On the river below Georgetown University north of Key Bridge, there's a wonderful bike and boat rental facility. Fletcher's Cove (4940 Canal Rd NW) has been in this spot since the 1850s. The Capital Crescent Trail and the C & O Towpath come together here, and run parallel. The Capital Crescent Trail, 13 miles from Georgetown to Silver Spring, Maryland, is popular for biking, rollerblading, and walking. The C & O Towpath follows the Potomac River from Georgetown all the way to Cumberland, Maryland.
For organized outdoor activity, every county in the metropolitan area has public golf courses that range from decent to incredible. The most convenient is Washington's East Potomac Public Golf Course (970 Ohio Dr SW) with 36 holes of golf, a driving range, and a golf school with a full program of instruction.
From Memorial Day to Labor Day, the U.S. Navy Band's Concerts on the Avenue series is held 8 pm Tuesdays at the Navy Memorial (701 Pennsylvania Ave NW). On the west side of The Capitol on summer Wednesday evenings, the U.S. Marine Corps Band (also known s The President's Own) performs.
Authors of substance and style read from their new bestsellers at Politics and Prose (5015 Connecticut Ave NW), an independent bookstore, community center, and coffeehouse with a packed calendar. The almost-nightly events often highlight politics, government, the media, and public policy.
If getting out of town is appealing, there are many day trip options that are an hour drive or less. Middleburg, Virginia is horse country; its National Sporting Library (102 The Plains Rd, Middleburg) is the only library in the country devoted to equestrian matters. The tiny, tony town also has lots of unique shops and good restaurants. For great gourmet take-out, go to Market Salamander (200 West Washington St), on the main drag, for macaroni and cheese with truffles, fine fried chicken, crab cakes, and cheeses of the world.
In Annapolis, Maryland, a 45-minute drive in decent traffic conditions, you can walk the cobblestone streets, visit the Naval Academy, and learn to sail or crew a ship. You can also just sit, eat and drink, and look out on the water.
There is so much to see in Washington, DC, that the prospect of striking out on your own might be daunting. Fear not -- keep reading for our guide to organized tours.
Washington, DC, Organized Tours Overview
Organized tours are a convenient way to see Washington, D.C. One Web site covers the many tours offered by Old Town Trolley, DC Ducks, and Monuments by Moonlight (www.historictours.com/washington). Tourmobile Sightseeing is a solid standard tour bus option. The most comprehensive list is at the official Web site of the Washington, DC Convention and Tourism Corporation.
Instead of a bus tour, visitors can scoot around Georgetown, Adams Morgan, or down Pennsylvania Avenue itself on a Segway with City Segway Tours. An orientation lasts as long as it takes -- until everyone is balancing and comfortable. Guides are well versed in history and current events, and they brake for photo ops.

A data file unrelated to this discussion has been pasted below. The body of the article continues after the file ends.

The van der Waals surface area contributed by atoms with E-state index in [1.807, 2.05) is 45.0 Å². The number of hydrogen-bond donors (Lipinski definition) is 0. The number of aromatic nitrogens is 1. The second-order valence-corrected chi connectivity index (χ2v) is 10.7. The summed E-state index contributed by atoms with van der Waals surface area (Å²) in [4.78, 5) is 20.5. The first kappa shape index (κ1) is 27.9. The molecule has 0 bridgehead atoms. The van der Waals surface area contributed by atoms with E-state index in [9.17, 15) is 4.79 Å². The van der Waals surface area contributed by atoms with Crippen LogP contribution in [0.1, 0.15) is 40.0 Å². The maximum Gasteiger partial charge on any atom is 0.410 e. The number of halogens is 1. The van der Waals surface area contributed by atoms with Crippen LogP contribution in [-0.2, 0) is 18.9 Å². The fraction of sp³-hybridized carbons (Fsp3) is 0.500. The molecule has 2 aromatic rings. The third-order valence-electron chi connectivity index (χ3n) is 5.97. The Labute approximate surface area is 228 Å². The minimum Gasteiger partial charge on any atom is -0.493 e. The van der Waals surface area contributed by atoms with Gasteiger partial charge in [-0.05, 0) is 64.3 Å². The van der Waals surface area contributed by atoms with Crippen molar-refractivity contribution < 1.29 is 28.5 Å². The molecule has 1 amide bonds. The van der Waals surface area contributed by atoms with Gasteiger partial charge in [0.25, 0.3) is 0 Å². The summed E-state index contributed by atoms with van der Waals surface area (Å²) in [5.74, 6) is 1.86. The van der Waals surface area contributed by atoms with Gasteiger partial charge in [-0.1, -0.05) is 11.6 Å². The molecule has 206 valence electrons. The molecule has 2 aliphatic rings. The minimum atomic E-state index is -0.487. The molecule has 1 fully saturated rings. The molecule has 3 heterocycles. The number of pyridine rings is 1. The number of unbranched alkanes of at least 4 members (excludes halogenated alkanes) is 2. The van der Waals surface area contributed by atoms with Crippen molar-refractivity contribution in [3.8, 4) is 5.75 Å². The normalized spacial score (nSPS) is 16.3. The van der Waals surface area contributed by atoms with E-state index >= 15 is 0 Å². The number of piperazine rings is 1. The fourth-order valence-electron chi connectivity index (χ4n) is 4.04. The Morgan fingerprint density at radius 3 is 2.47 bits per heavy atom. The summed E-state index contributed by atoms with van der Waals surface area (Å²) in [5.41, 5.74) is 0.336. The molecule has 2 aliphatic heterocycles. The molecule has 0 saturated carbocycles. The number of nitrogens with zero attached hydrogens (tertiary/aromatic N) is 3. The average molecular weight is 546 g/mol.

If a Segway is too odd, go for a bike tour. You can rent or tour with Bike The Sites, which has it all: mountain bikes, tandem models, wheelchairs, mobility scooters, child trailers, and jogging strollers.
There's nothing like getting up close and personal in any of DC's diverse neighborhoods, and no one has as much variety as Washington Walks.
Washington is beautiful from the water, but the big dinner cruises are a lot of money for a very standard experience and substandard food. Instead, try a $12 ($6 for kids) Capitol River Cruises.
After a day of sightseeing, you'll need a place to rest your head. We have that covered in the next section, where we provide a Washington, DC, hotels guide.
Washington, DC, Hotels Guide
Tucked away in an odd plot of land near the Holocaust Museum and L'Enfant Plaza, and only accessible via distinctly specific directions, the luxurious Mobil Four-Star Mandarin Oriental Washington DC (1330 Maryland Ave) made the biggest splash in recent hotel history in DC with its priceless view of the Jefferson Memorial and its acclaimed CityZen Restaurant.
Guidebooks are filled with hotel listings, but one category that doesn't often appear in DC accommodations information is bed and breakfasts. It is an unexpected pleasure to discover that DC has dozens of fine B&Bs. A few of the best are the African and Asian art-filled DC Guesthouse (1337 10th St NW); the literary-inspired Akwaaba (1708 16th St NW) and romantic Swann House (1808 New Hampshire Ave NW).
Looking for an even more unusual place to spend the night? The Cathedral College at the Washington National Cathedral (3101 Wisconsin Ave NW) is in a garden area steps from the magnificent cathedral. When not in use for conferences, rooms are available to the public. Guest rooms and suites in the Gothic-style building are priced from $80 to $155. The Tower Suite has a panoramic view of the city, and is one of few things that are best in the dead of winter when the trees have lost all their leaves.
Dining in Washington, DC, includes sophisticated restaurants that feature ethnic cuisine, organic foods, and a celebrity chef or two. Keep reading for our guide to Washington, DC, restaurants.
Washington, DC, Restaurants Guide
In the past decade, Washington dining has gone from pedestrian to exciting. Celebrity chefs have raised the city's profile. DC is now a destination -- and metropolitan area -- where menu items are healthful, fresh, regional, and imaginative, and organic food is gaining in popularity.